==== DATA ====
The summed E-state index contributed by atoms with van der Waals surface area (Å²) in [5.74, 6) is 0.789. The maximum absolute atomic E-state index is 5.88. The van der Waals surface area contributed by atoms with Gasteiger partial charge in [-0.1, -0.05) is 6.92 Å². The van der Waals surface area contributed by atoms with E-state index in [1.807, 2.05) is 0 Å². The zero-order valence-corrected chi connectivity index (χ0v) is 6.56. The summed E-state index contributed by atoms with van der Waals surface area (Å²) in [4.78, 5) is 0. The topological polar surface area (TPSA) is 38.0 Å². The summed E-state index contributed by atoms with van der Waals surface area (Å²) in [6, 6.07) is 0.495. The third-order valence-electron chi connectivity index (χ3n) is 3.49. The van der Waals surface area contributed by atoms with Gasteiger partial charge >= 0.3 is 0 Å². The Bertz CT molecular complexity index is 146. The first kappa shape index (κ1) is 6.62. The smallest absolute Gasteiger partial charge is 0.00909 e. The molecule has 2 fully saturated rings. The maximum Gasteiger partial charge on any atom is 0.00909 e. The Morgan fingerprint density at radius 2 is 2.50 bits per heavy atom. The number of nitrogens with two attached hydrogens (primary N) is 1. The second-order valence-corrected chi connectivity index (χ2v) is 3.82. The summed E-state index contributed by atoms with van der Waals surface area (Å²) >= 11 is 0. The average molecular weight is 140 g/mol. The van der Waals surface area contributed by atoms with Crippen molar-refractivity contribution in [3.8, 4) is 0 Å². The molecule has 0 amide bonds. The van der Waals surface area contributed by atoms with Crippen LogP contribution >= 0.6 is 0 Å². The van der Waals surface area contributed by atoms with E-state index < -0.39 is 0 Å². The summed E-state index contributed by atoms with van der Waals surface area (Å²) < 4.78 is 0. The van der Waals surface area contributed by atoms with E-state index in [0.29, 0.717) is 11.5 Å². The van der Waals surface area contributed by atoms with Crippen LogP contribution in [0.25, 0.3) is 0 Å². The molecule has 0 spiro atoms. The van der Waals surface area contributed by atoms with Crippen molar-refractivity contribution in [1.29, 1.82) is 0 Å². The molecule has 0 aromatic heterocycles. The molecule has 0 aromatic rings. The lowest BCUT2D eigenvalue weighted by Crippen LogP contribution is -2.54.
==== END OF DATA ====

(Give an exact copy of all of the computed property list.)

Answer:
The summed E-state index contributed by atoms with van der Waals surface area (Å²) in [5.74, 6) is 0.789. The maximum absolute atomic E-state index is 5.88. The van der Waals surface area contributed by atoms with Gasteiger partial charge in [-0.1, -0.05) is 6.92 Å². The van der Waals surface area contributed by atoms with E-state index in [1.807, 2.05) is 0 Å². The zero-order valence-corrected chi connectivity index (χ0v) is 6.56. The summed E-state index contributed by atoms with van der Waals surface area (Å²) in [4.78, 5) is 0. The topological polar surface area (TPSA) is 38.0 Å². The summed E-state index contributed by atoms with van der Waals surface area (Å²) in [6, 6.07) is 0.495. The third-order valence-electron chi connectivity index (χ3n) is 3.49. The van der Waals surface area contributed by atoms with Gasteiger partial charge >= 0.3 is 0 Å². The Bertz CT molecular complexity index is 146. The first kappa shape index (κ1) is 6.62. The smallest absolute Gasteiger partial charge is 0.00909 e. The molecule has 2 fully saturated rings. The maximum Gasteiger partial charge on any atom is 0.00909 e. The Morgan fingerprint density at radius 2 is 2.50 bits per heavy atom. The number of nitrogens with two attached hydrogens (primary N) is 1. The second-order valence-corrected chi connectivity index (χ2v) is 3.82. The summed E-state index contributed by atoms with van der Waals surface area (Å²) >= 11 is 0. The average molecular weight is 140 g/mol. The van der Waals surface area contributed by atoms with Crippen molar-refractivity contribution in [3.8, 4) is 0 Å². The molecule has 0 amide bonds. The van der Waals surface area contributed by atoms with Crippen LogP contribution >= 0.6 is 0 Å². The van der Waals surface area contributed by atoms with E-state index < -0.39 is 0 Å². The summed E-state index contributed by atoms with van der Waals surface area (Å²) < 4.78 is 0. The van der Waals surface area contributed by atoms with E-state index in [0.29, 0.717) is 11.5 Å². The van der Waals surface area contributed by atoms with Crippen LogP contribution in [0.25, 0.3) is 0 Å². The molecule has 0 spiro atoms. The van der Waals surface area contributed by atoms with Crippen molar-refractivity contribution in [1.29, 1.82) is 0 Å². The molecule has 0 aromatic heterocycles. The molecule has 0 aromatic rings. The lowest BCUT2D eigenvalue weighted by Crippen LogP contribution is -2.54.